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No. 35: Sep-Oct 1984

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Parapsychology: a lack-of-progress report

Speculating, as in the above item, is fun; but we need something to deflate balloons before they drift too high into the wild blue. The Skeptical Inquirer is the perfect "something." In the latest issue, ESP or psi takes it on the chin. J.E. Alcock reviews the last 8 years of parapsychological research. His conclusion:

"The past eight years have been no kinder to those seeking compelling evidence about the reality of paranormal phenomena than were the previous eighty: The long-sought reliably demonstrable psychic phenomenon is just as elusive as it always has been."

Alcock believes that parapsychology is on the ropes and must grasp at straws. One of these straws is the enthusiastic espousal of those quantum mechanical effects which seem to transcend time, space, and even human comprehension. Alcock contends that the admitted enigmas of quantum mechanics are being unfairly twisted by the parapsychologists.

[Parapsychologists and their critics will argue interminably about the applicability of quantum mechanics to psi, ceasing only when someone with powerful, undeniable psi powers comes along -- the equivalent of a UFO landing on the White House lawn.]

Meanwhile, Alcock identifies an important characteristic of psi, which is truly anomalous, for it is completely foreign to science as we understand it today. This is the generalizability of psi.

"...psi effects turn up whether one uses cockroaches or college students, whether the effects are to be generated in the present or the future or the past, whether the subjects know that there is a random number generator to be affected, whether a sender and receiver are inches or continents apart..."

Alcock believes this generalizability of psi weakens the case for its existence. He attributes any non-chance effects in psi research to bad experiment design and to the vicissitudes of chance itself.

(Alcock, James E.; "Parapsychology's Past Eight Years: A Lack-of-Progress Report," Skeptical Inquirer, 8:312, 1984.)

Comment. If psi effects are real and also transcend our usual concept of causality and the space-time framework, the conventional scientific approach really becomes impossible. For example, the results of an experiment could be modified by someone in the future -- so-called retroactive psychokinesis! Psi when completely generalized is independent of humans and other life forms. It is then a general property of the cosmos -- a certain tendency of lists made by people, random-number generators, and similar sources to match up in non-chance ways. If this tendency is real, the laws of chance to not truly reflect the way the cosmos works. There is, after all, no absolute requirement that mathematics be a faithful mirror of reality. Reality is reality; and theory is, well, something the left side of the brain is good at generating.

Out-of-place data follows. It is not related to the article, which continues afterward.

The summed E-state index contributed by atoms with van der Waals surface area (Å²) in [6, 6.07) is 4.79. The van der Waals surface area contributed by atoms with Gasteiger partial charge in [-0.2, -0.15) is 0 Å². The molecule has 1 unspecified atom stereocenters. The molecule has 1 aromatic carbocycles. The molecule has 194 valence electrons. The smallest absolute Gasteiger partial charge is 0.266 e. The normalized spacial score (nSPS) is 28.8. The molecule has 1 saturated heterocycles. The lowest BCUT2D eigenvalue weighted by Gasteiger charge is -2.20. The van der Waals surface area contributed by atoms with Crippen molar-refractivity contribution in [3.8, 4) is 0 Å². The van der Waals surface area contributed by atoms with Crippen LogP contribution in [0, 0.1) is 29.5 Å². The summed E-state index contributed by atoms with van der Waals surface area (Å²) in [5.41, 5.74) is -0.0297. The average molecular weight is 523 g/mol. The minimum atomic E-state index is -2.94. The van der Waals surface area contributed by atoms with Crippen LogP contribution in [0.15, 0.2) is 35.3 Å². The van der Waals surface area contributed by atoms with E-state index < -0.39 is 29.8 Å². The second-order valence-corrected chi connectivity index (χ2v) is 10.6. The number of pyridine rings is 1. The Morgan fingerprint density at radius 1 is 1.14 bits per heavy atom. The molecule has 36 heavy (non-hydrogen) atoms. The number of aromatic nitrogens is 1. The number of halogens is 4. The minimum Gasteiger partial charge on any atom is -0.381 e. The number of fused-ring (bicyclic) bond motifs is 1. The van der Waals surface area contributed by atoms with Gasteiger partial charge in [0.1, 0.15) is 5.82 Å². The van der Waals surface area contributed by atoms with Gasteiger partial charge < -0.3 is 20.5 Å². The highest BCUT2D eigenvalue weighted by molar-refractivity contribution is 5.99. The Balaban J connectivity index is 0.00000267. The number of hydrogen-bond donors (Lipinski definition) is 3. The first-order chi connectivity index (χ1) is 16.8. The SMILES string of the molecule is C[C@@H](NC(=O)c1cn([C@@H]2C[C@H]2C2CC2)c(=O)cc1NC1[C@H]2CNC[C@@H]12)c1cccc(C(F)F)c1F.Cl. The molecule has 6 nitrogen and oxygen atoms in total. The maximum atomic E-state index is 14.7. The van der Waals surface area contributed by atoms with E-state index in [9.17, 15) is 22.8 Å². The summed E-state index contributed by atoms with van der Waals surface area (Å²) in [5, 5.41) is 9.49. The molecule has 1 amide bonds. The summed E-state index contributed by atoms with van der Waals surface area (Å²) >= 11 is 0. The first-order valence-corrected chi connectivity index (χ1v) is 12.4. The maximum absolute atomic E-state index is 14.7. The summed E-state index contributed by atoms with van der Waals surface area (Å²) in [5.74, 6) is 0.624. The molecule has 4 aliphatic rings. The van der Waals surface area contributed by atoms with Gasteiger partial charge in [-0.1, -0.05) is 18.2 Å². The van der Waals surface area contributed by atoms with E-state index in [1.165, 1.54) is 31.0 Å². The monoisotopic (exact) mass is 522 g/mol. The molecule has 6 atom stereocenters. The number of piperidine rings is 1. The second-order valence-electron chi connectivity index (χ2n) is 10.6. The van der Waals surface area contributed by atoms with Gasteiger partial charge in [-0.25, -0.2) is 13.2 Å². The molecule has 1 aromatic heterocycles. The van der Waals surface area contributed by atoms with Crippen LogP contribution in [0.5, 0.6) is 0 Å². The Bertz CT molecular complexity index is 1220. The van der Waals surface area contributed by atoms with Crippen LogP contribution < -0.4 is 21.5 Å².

John Holden's rendition of 'telepathy' John Holden's rendition of 'telepathy'.

From Science Frontiers #35, SEP-OCT 1984. 1984-2000 William R. Corliss

Science Frontiers Sourcebook Project Reviewed in:


  • "A sourcebook of unexplained phenomena is therefore a valuable addition to a collection of scientific literature. William R. Corliss has provided this in the past with his source books of scientific anomalies in several subjects, and now he has provided it for astronomy. He has done an excellent job of collecting and editing a large amount of material, taken in part from scientific journals and in part from scientific reporting in the popular or semi-scientific press." -- "The Mysterious Universe: A Handbook of Astronomical Anomalies", reviwed by Thomas Gold, Cornell University, in Icarus, vol.41, 1980

  • "An interesting, systematic presentation of unusual weather [..] This book is recommended for a general audience" --"Corliss, William R., Tornados, Dark Days, Anomalous Precipitation, and Related Weather Phenomena, Sourcebook Project, 1983.", revieweed in Choice, September 1983
  • "..the science is necessarily somewhat speculative, but Corliss's symthesis is based on reputable sources." -- "Corliss, William R. (Compiler). Lightning, Auroras, Nocturnal Lights, and Related Luminous Phenomena" reviwed by Joseph M. Moran, Univ. of Wisconsin in Science Books and Films, Sep/Oct 1983

  • "Before opening the book, I set certain standards that a volume which treads into dangerous grounds grounds like this must meet. The author scrupulously met, or even exceeded those standards. Each phenomenon is exhaustively documented, with references to scientific journals [..] and extensive quotations" -- "Book Review: The moon and planets: a catalog of astronomical anomalies", The Sourcebook Project, 1985., Corliss, W. R., Journal of the Royal Astronomical Society of Canada, Vol. 81, no. 1 (1987), p. 24., 02/1987